One of the benefits of living in Central California is the proximity to Kings Canyon, Yosemite, and Sequoia National Parks. I have spent many happy days wandering throughout these parks. The General Sherman (274.9’) and the General Grant (268.1’) sequoias are estimated to be between 1,800 and 2,700 years old. When I visited with my girl scout troop, we stood around the trees and stretched our arms to see how many of us it took to circle each tree. I don’t remember the number. I just know it took a lot of us. The Giant Sequoia trees are national treasures and serve to remind us how small we are in the scheme of things.
(US Forest Service photo from Visalia Times Delta)
You may have read about the fierce Rough Fire that has been raging in the Sierra Nevada Mountains. The air in the valley has been filled with smoke. Many people have had to evacuate and livestock was let loose when the fire came too close to get them trucked to safety.
Firefighters from all over the country (and even other countries) have come to fight these fires. Articles in the newspaper have described the devastation and the efforts of the firefighters to save the giant trees. So today, I would like to say “thank you” to these brave men and women who risk their lives to save these beautiful sequoias.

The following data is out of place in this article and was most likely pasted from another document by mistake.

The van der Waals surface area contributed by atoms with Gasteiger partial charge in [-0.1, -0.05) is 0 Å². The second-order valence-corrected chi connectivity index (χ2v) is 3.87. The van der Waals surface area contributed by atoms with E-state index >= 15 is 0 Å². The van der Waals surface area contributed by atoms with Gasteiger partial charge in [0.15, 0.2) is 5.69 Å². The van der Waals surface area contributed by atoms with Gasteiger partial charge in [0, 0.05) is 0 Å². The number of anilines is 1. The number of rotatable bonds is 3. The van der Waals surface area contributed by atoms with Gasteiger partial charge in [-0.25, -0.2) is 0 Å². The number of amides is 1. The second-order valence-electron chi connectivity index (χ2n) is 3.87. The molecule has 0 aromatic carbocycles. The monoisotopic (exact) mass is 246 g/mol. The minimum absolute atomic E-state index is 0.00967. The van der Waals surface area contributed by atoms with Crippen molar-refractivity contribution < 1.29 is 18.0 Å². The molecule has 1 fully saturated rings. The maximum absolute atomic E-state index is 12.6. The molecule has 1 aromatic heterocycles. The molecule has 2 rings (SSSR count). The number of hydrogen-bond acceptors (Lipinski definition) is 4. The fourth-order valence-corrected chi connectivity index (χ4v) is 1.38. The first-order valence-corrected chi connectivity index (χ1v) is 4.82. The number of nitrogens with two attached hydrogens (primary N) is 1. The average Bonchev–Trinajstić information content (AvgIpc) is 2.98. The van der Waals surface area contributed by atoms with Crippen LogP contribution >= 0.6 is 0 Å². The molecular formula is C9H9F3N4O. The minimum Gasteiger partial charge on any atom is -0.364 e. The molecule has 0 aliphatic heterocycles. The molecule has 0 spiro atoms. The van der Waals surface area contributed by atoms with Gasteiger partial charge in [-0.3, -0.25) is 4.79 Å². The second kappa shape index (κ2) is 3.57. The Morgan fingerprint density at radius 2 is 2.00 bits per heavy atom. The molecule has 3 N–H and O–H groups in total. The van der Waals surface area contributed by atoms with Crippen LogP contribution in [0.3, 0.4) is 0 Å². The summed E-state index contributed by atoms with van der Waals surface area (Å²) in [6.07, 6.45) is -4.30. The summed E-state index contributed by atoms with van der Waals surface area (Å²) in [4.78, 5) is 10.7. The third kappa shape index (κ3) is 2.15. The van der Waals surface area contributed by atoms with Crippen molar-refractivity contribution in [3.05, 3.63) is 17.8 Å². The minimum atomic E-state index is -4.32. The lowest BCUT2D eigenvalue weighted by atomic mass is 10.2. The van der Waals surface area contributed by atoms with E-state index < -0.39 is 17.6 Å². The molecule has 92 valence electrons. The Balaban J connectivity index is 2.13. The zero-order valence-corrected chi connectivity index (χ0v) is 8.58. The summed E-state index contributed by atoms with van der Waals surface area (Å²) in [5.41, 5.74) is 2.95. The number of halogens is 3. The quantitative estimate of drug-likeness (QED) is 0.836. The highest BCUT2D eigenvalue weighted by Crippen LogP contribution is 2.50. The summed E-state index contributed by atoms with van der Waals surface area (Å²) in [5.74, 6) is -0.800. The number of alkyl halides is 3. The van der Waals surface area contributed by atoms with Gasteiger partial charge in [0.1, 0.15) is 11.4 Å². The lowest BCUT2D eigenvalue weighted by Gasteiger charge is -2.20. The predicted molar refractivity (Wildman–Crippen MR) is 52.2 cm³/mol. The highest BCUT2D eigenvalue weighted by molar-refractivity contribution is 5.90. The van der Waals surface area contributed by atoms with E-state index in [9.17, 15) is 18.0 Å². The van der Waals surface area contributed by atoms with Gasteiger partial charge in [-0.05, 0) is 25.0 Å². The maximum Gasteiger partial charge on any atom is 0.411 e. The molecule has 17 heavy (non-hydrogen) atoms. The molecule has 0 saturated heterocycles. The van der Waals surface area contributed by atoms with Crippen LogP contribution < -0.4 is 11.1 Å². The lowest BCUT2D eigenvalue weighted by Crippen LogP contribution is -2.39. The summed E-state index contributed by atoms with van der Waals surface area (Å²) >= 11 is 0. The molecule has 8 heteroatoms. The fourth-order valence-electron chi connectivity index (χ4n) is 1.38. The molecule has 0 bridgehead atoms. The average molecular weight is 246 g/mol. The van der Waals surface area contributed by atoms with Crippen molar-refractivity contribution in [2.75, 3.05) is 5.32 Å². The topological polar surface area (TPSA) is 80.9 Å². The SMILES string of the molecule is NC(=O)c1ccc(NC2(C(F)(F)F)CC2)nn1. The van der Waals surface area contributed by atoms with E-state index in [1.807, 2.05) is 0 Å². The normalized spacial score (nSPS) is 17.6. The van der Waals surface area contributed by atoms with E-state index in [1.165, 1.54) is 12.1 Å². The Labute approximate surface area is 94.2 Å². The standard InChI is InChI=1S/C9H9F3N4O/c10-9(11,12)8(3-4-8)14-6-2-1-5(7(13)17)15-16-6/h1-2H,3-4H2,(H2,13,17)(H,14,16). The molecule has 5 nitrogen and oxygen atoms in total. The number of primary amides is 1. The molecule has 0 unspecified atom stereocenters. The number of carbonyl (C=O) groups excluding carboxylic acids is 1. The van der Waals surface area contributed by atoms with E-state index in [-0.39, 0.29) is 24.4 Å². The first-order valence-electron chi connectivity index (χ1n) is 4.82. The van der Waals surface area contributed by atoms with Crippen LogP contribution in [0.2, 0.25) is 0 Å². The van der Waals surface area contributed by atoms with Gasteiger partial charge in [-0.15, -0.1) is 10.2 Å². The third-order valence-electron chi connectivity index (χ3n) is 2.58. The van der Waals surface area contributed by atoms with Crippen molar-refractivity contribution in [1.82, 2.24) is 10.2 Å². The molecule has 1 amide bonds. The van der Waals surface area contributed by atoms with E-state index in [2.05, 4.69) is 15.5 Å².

The above photo shows firefighter Luis Magana keeping watch over the General Grant Tree which is known as the United State’s national Christmas tree. Here is a link to the Fresno Bee article about the work of the firefighters. (photo taken by Fresno Bee photographer Craig Kohlruss).
I’d like to share a beautiful book about these majestic trees:
Sequoia by Tony Johnston (author) and Wendell Minor (illustrator) is a narrative nonfiction picture book which describes the world from the viewpoint of a giant sequoia tree. Each carefully chosen word evokes the wonder of this tree throughout the seasons of the year. We see the animals that graze nearby and those that live in its branches. It even describes the fires that occur naturally in these groves due to lightening strikes.
The author’s notes tells the history, location, and the threats these trees face.
So this week I celebrate the amazing giant Sequoias and those fighting to save them. I hope and pray they will continue to grow and thrive for generations to come.
(this photo with my dear friends was taken last winter)
This post is linked to Celebrate this Week which was created by Ruth Ayers to remind us that there is always something to celebrate. Visit her blog at Ruth Ayers Writes and see other things worth celebrating.